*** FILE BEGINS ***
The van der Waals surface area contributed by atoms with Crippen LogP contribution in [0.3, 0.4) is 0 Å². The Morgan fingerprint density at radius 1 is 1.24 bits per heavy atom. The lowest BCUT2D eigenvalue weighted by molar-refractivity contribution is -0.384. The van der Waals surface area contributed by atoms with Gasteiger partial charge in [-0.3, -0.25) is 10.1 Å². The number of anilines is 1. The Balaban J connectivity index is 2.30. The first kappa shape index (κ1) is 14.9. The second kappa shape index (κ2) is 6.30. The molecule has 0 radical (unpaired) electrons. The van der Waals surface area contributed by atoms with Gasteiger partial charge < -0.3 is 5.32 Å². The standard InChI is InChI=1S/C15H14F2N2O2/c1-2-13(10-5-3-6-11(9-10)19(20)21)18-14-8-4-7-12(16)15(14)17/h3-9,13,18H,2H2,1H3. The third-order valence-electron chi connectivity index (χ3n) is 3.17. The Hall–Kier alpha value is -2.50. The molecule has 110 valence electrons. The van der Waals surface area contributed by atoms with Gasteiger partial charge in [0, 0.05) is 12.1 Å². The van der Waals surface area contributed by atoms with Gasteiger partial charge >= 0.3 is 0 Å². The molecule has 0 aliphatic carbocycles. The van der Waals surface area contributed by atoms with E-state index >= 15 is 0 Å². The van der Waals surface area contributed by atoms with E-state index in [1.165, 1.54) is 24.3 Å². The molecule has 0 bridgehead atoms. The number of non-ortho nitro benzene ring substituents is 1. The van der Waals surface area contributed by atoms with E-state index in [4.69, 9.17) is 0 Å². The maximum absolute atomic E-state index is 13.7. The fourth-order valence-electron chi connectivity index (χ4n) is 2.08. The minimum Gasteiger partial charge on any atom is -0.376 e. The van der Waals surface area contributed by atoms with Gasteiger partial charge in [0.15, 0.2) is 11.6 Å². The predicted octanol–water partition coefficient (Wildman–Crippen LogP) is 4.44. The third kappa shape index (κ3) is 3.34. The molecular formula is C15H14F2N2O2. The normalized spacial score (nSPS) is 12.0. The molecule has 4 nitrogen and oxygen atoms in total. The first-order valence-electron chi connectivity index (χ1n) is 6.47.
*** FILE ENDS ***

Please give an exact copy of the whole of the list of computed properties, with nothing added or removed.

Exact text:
The van der Waals surface area contributed by atoms with Crippen LogP contribution in [0.3, 0.4) is 0 Å². The Morgan fingerprint density at radius 1 is 1.24 bits per heavy atom. The lowest BCUT2D eigenvalue weighted by molar-refractivity contribution is -0.384. The van der Waals surface area contributed by atoms with Gasteiger partial charge in [-0.3, -0.25) is 10.1 Å². The number of anilines is 1. The Balaban J connectivity index is 2.30. The first kappa shape index (κ1) is 14.9. The second kappa shape index (κ2) is 6.30. The molecule has 0 radical (unpaired) electrons. The van der Waals surface area contributed by atoms with Gasteiger partial charge < -0.3 is 5.32 Å². The standard InChI is InChI=1S/C15H14F2N2O2/c1-2-13(10-5-3-6-11(9-10)19(20)21)18-14-8-4-7-12(16)15(14)17/h3-9,13,18H,2H2,1H3. The third-order valence-electron chi connectivity index (χ3n) is 3.17. The Hall–Kier alpha value is -2.50. The molecule has 110 valence electrons. The van der Waals surface area contributed by atoms with Gasteiger partial charge in [0, 0.05) is 12.1 Å². The van der Waals surface area contributed by atoms with Gasteiger partial charge >= 0.3 is 0 Å². The molecule has 0 aliphatic carbocycles. The van der Waals surface area contributed by atoms with E-state index >= 15 is 0 Å². The van der Waals surface area contributed by atoms with E-state index in [1.165, 1.54) is 24.3 Å². The molecule has 0 bridgehead atoms. The number of non-ortho nitro benzene ring substituents is 1. The van der Waals surface area contributed by atoms with E-state index in [4.69, 9.17) is 0 Å². The maximum absolute atomic E-state index is 13.7. The fourth-order valence-electron chi connectivity index (χ4n) is 2.08. The minimum Gasteiger partial charge on any atom is -0.376 e. The van der Waals surface area contributed by atoms with Gasteiger partial charge in [0.15, 0.2) is 11.6 Å². The predicted octanol–water partition coefficient (Wildman–Crippen LogP) is 4.44. The third kappa shape index (κ3) is 3.34. The molecular formula is C15H14F2N2O2. The normalized spacial score (nSPS) is 12.0. The molecule has 4 nitrogen and oxygen atoms in total. The first-order valence-electron chi connectivity index (χ1n) is 6.47.